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Eph-ephrin signaling modulated by polymerization and condensation of receptors

  1. Scott E. Fraserb,2,3
  1. aBiology Division, California Institute of Technology, Pasadena, CA 91125;
  2. bCenter of Regenerative Medicine in Barcelona, Hospital Duran i Reynals, Hospitalet de Llobregat, 08908 Barcelona, Spain;
  3. cTranslational Imaging Center, University of Southern California, Los Angeles, CA 90089;
  4. dDepartment of Biological Sciences, Molecular and Computational Biology Section, University of Southern California, Los Angeles, CA 90089;
  5. eLaboratory of Theoretical & Applied Mechanics, Department of Mechanical Engineering, Universidade Federal Fluminense, Niterói, RJ 24210-240, Brazil;
  6. fICFO-The Institute of Photonic Sciences, The Barcelona Institute of Science and Technology, 08860 Castelldefels (Barcelona), Spain;
  7. gCenter for Applied Molecular Medicine, University of Southern California, Los Angeles, CA 90033;
  8. hBiomimetic Systems for Cell Engineering Group, Institute for Bioengineering of Catalonia, 08028 Barcelona, Spain;
  9. iBiomedical Research Networking Center in Bioengineering, Biomaterials and Nanomedicine (CIBER-BBN), 28029 Madrid, Spain;
  10. jEuropean Molecular Biology Laboratory Australia, Australian Regenerative Medicine Institute, Monash University, Clayton, VIC 3800, Australia;
  11. kElectronics Department, University of Barcelona, 08028 Barcelona, Spain;
  12. lInstitució Catalana de Recerca i Estudis Avan?ats, 08010 Barcelona, Spain
  1. Edited by Harry B. Gray, California Institute of Technology, Pasadena, CA, and approved October 31, 2017 (received for review August 1, 2017)


Cell communication is a precisely orchestrated mechanism in which cell receptors translate extracellular cues into intracellular signals. The Eph receptors act as a model guidance system steering cells to defined positions by their ligand ephrin. However, we still lack a mechanistic understanding of how membrane receptors can read a wide range of ligand concentrations and gradients and integrate them into coherent cellular responses. Here we reveal the evolution of Eph aggregation upon ephrin stimulation with unprecedented resolution by extending current imaging methods. The results fit biophysical models of protein aggregation. In these models, two protein oligomerization modes, polymerization and condensation, correlate with the “on/off” switching of the receptor activation, providing a precise, proportional, and dynamic response to variable ephrin inputs.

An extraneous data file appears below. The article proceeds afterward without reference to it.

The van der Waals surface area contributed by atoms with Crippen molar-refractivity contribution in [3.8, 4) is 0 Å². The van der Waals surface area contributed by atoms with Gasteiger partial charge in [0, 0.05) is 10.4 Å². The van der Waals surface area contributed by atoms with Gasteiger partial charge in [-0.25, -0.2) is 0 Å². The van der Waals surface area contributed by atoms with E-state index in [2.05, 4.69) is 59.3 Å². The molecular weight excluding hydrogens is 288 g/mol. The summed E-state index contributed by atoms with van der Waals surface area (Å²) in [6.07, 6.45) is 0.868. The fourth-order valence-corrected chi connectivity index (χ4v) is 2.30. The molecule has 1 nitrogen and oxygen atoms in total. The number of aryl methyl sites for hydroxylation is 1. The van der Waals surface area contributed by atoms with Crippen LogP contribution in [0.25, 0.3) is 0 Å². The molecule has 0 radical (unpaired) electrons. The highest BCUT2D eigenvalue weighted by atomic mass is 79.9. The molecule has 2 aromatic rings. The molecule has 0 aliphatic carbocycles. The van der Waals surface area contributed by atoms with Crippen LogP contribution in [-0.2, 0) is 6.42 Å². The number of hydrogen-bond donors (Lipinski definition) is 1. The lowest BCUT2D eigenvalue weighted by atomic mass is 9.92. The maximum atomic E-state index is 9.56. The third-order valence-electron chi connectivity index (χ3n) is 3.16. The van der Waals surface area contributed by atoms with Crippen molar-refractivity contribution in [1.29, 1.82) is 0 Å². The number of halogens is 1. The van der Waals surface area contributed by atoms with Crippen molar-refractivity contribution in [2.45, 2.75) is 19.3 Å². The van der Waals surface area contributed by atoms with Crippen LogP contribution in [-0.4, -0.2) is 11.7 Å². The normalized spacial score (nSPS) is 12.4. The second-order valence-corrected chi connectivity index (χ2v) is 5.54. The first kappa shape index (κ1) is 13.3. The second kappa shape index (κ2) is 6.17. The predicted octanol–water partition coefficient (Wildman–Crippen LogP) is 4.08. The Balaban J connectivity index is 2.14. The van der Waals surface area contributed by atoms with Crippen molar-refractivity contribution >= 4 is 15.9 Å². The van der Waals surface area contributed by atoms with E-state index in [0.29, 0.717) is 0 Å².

Eph receptor signaling plays key roles in vertebrate tissue boundary formation, axonal pathfinding, and stem cell regeneration by steering cells to positions defined by its ligand ephrin. Some of the key events in Eph-ephrin signaling are understood: ephrin binding triggers the clustering of the Eph receptor, fostering transphosphorylation and signal transduction into the cell. However, a quantitative and mechanistic understanding of how the signal is processed by the recipient cell into precise and proportional responses is largely lacking. Studying Eph activation kinetics requires spatiotemporal data on the number and distribution of receptor oligomers, which is beyond the quantitative power offered by prevalent imaging methods. Here we describe an enhanced fluorescence fluctuation imaging analysis, which employs statistical resampling to measure the Eph receptor aggregation distribution within each pixel of an image. By performing this analysis over time courses extending tens of minutes, the information-rich 4D space (x, y, oligomerization, time) results were coupled to straightforward biophysical models of protein aggregation. This analysis reveals that Eph clustering can be explained by the combined contribution of polymerization of receptors into clusters, followed by their condensation into far larger aggregates. The modeling reveals that these two competing oligomerization mechanisms play distinct roles: polymerization mediates the activation of the receptor by assembling monomers into 6- to 8-mer oligomers; condensation of the preassembled oligomers into large clusters containing hundreds of monomers dampens the signaling. We propose that the polymerization–condensation dynamics creates mechanistic explanation for how cells properly respond to variable ligand concentrations and gradients.


  • ?1S.O. and F.C. contributed equally to this work.

  • ?2A.R. and S.E.F. contributed equally to this work.

  • ?3To whom correspondence may be addressed. Email: samuelojosnegros{at}gmail.com or sfraser{at}provost.usc.edu.
  • Author contributions: S.O., F.C., D.R., C.L.C., V.H., E.M., M.L., A.R., and S.E.F. designed research; S.O., F.C., D.R., J.J.O., C.L.C., V.H., C.T., A.S., S.M., and S.E.F. performed research; E.M. and S.E.F. contributed new reagents/analytic tools; S.O., F.C., D.R., J.J.O., C.L.C., V.H., S.M., and E.M. analyzed data; and S.O., F.C., D.R., J.J.O., C.L.C., V.H., E.M., M.L., A.R., and S.E.F. wrote the paper.

  • The authors declare no conflict of interest.

  • This article is a PNAS Direct Submission.

  • This article contains supporting information online at www.danielhellerman.com/lookup/suppl/doi:10.1073/pnas.1713564114/-/DCSupplemental.

Published under the PNAS license.

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